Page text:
How to Support Neurodivergent Employees in the Workplace
Neurodiversity has become a buzzword in recent years, with much more awareness than in previous years. Nonetheless, much work remains to be done in this area. According to one study, despite the fact that 20% of the British population has a hidden or visible disability, 65 percent of disabled people prefer to keep their neurodivergence hidden for fear of unfair treatment and repercussions. Furthermore, as a result of their fear of having open conversations, approximately 40% of employees with disabilities feel judged and face challenges at work on a daily basis.
Many neurodivergent employees still feel unable to fully be themselves and disclose their disabilities as many fear that disclosure will lead to:
- Being negatively stereotyped or judged by peers
- There won’t be any action by employers like not providing enough quiet spaces in the workplace
- Limited access to stairs, lifts and limited spaces in general
- Lack of understanding by employers
- Stereotyping and isolation
The idea of neurodiversity holds that everyone has a different range of neurocognitive abilities. Each person possesses both strengths and weaknesses. There are some people, though, for whom the contrast between these strengths and challenges is more pronounced, which can be both advantageous and handicapping.
When people with neurodiversity are in the right environment and using their strengths, rather than continuously attempting to overcome obstacles, it can give them an advantage in the workplace and a more positive experience. To do this, we need to design inclusive work and learning environments that minimise barriers and highlight individual talents.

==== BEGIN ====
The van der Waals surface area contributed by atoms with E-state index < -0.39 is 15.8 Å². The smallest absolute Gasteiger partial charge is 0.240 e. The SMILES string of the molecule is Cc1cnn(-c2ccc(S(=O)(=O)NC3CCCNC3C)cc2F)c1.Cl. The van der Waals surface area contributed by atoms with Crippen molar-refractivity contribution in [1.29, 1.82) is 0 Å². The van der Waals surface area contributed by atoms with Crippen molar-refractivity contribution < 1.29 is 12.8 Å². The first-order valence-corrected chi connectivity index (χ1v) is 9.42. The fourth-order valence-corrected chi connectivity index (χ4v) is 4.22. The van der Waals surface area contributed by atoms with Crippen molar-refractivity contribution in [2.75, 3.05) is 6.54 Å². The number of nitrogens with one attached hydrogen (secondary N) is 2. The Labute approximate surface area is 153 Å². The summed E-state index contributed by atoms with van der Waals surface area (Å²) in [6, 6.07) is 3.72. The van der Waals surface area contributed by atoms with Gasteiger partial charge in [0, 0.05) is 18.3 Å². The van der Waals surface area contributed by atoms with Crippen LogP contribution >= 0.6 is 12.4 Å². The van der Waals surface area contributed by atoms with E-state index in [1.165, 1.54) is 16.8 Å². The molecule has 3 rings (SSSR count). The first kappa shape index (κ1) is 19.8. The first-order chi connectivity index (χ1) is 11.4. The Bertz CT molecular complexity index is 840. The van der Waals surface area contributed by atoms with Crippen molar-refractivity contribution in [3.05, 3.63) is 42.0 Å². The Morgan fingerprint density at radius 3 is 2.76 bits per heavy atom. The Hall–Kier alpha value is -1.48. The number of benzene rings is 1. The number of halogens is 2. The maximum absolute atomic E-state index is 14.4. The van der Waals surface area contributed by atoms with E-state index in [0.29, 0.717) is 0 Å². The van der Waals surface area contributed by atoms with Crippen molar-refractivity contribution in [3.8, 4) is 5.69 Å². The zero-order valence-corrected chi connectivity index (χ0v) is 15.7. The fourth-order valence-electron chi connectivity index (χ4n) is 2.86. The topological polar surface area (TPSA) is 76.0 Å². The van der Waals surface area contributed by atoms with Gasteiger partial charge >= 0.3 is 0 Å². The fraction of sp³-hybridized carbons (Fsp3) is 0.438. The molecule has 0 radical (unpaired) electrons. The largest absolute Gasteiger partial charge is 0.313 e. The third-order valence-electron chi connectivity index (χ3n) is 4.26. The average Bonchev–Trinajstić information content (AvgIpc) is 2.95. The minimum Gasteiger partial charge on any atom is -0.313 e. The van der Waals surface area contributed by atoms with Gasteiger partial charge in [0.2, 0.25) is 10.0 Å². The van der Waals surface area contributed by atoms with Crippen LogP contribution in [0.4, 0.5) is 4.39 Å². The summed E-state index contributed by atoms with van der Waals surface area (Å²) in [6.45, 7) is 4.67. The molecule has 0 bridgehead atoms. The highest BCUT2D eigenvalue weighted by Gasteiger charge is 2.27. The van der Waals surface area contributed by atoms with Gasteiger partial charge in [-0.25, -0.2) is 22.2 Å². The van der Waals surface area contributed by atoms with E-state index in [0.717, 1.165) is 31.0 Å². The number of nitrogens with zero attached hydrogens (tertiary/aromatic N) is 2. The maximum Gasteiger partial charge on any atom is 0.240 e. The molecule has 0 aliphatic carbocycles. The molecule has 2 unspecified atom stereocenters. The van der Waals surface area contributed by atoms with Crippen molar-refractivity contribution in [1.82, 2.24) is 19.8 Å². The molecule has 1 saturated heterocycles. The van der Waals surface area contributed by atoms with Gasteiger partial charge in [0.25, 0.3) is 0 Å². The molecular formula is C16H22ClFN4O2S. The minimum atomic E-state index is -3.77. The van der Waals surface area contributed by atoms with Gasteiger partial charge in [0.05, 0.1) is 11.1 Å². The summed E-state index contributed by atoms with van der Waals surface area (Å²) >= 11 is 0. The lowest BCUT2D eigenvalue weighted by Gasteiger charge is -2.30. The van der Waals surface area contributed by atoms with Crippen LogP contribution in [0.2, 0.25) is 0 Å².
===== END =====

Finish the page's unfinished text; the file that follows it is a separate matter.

So, how can you support your neurodivergent employees? Here are a few tips:
- If an employee has any sensory needs, consider making
small adjustments to their workspace
- Sound sensitivity: Provide a quiet break area, let people know when there will be loud noises (like fire drills), and provide noise-canceling headphones
- Allow changes to the standard work attire
- Allow fidget toys additional, movement breaks, and flexible seating arrangements
- Use a clear communication style: Avoid using euphemisms, implied messages, and sarcasm
- Give clear verbal and written instructions for tasks and divide them into manageable steps
- Don't assume that someone is purposefully breaking the rules or acting impolitely; instead, educate people about proper workplace and social behavior
- If plans change, try to notify everyone in advance and state the reason for the change
- Ask about the preferences, needs, and goals of the individual rather than making assumptions
- Be kind, patient and understanding
How are you supporting your neurodiverse employees?